Rare surgery helps weight loss but has risks

Dozens of morbidly obese Kiwis have shed two-thirds of their weight after a rare surgical procedure, new research shows.

But one patient also died after not sticking to their follow-up treatment, and some surgeons are concerned about the risks of the complicated operation.

It comes as surgery becomes an increasingly common option for treating obesity, with hundreds of publicly funded operations a year.

More than a third of the adult population is now deemed obese.

The latest research, published today in the New Zealand Medical Journal, shows that 36 patients who had a duodenal switch shed, on average, 72 per cent of their weight within a year.

The average patient came into surgery weighing 150kg and within a year had dropped to 52kg.

In addition, the North Shore Hospital research found nine out of 10 patients no longer had diabetes, and most were rid of sleep apnoea and hypertension.

The duodenal switch requires two operations. The first removes about 70 per cent of the stomach and the second, more complicated, creates two separate pathways in the small intestines. The smaller stomach gets full faster, limiting consumption, while the second change limits the fat and calories the body absorbs.

North Shore Hospital is the only hospital in New Zealand performing the operation, and bariatric surgeon Hisham Hammodat is one of the few surgeons trained in the procedure.

Hammodat said the surgery had been around since the 1980s but had been used in New Zealand only since 2008, with about 70 people having the operation.

Despite some risks, the research showed the duodenal switch was more effective in shedding weight and curing diabetes than alternative surgery.

"But it is something that we reserve for the morbidly obese," he said.

People who had the surgery must take vitamin supplements daily for the rest of their lives.

One patient died from liver failure nine months after the operation after not sticking to the vitamins, Hammodat said.

Capital & Coast DHB bariatric surgeon Kusal Wickremesekera does not perform the surgery, and said generally he would not recommend it. The requirement for ongoing vitamins meant it was only practical for the extremely obese. "It does increase the weight loss, but can lead to other problems."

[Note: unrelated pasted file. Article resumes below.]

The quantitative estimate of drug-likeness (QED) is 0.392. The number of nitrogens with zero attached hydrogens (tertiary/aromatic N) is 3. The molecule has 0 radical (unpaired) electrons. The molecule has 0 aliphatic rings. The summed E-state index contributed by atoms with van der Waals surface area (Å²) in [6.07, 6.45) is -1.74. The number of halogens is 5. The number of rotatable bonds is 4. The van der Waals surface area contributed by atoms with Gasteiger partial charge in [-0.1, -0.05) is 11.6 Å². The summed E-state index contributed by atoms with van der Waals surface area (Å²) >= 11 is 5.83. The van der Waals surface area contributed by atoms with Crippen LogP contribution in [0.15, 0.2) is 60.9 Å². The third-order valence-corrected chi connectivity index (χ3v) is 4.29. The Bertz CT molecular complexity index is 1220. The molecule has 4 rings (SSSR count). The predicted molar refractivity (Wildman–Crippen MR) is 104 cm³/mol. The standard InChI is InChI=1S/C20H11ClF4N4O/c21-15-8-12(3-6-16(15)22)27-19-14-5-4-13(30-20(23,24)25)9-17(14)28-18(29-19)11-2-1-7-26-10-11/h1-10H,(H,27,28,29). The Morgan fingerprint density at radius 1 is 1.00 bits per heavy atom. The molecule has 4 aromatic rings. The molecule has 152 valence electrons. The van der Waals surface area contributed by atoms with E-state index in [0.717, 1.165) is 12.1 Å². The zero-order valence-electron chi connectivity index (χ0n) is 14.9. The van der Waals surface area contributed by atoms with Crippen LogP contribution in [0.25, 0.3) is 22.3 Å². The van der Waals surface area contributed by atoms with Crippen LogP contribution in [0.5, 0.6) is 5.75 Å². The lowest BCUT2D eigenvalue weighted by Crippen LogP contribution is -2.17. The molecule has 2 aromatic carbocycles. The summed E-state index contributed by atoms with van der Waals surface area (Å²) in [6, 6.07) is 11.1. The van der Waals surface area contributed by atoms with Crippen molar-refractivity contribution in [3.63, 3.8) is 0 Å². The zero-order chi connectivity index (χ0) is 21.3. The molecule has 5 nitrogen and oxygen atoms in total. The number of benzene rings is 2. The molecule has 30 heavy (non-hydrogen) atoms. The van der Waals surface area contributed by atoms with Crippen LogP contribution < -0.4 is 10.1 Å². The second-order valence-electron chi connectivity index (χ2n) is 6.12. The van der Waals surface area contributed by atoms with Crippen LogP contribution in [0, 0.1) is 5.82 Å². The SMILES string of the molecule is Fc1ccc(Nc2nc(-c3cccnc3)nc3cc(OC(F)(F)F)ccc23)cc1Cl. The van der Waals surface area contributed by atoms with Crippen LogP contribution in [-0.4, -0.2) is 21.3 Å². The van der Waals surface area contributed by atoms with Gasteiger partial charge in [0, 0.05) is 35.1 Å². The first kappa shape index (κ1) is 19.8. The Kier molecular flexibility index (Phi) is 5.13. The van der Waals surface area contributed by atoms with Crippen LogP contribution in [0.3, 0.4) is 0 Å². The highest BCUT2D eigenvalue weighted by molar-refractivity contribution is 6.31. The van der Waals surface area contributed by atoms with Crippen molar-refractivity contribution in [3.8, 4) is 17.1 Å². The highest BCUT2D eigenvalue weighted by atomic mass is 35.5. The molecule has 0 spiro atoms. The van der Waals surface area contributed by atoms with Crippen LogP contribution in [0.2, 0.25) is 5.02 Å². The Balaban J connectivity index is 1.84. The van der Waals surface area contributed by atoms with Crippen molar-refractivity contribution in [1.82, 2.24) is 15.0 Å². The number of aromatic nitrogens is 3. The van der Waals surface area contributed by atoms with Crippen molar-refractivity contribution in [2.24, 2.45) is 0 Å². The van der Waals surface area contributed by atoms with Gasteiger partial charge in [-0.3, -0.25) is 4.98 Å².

'I'd be dead now if I had not lost that weight'

Penny Harrison knew she was going to die if she did not do something about her weight.

About four years ago, the 45-year-old Auckland woman was morbidly obese and living with diabetes. But a heart attack and triple bypass caused her to fear for her life.

She read about the duodenal switch, a rare weight-loss operation, and decided she needed to take drastic steps.

In 2011, she went under the knife at North Shore Hospital, having part of her stomach removed and her intestine redirected.

Three years later, she said the surgery was not the magic bullet she had hoped for. She has lost 38 kilograms but remains obese despite dieting and regular exercise.

But, while she might never be size 10, she said the surgery saved her life. It had cured her diabetes and had given her a new lease of life.

"I would be dead by now if I had not lost that weight."

Natalie Jacka, a student from West Auckland, also had the procedure in 2011 at North Shore Hospital with even more dramatic results. When she went into surgery, she weighed 156kg. Today she weighs just 72kg.

It was difficulty with pregnancy and her first daughter's birth and that pushed her towards surgery.

"If I didn't have that surgery, I don't think I would have lived to see [daughter] Kara's 21st birthday."

The Dominion Post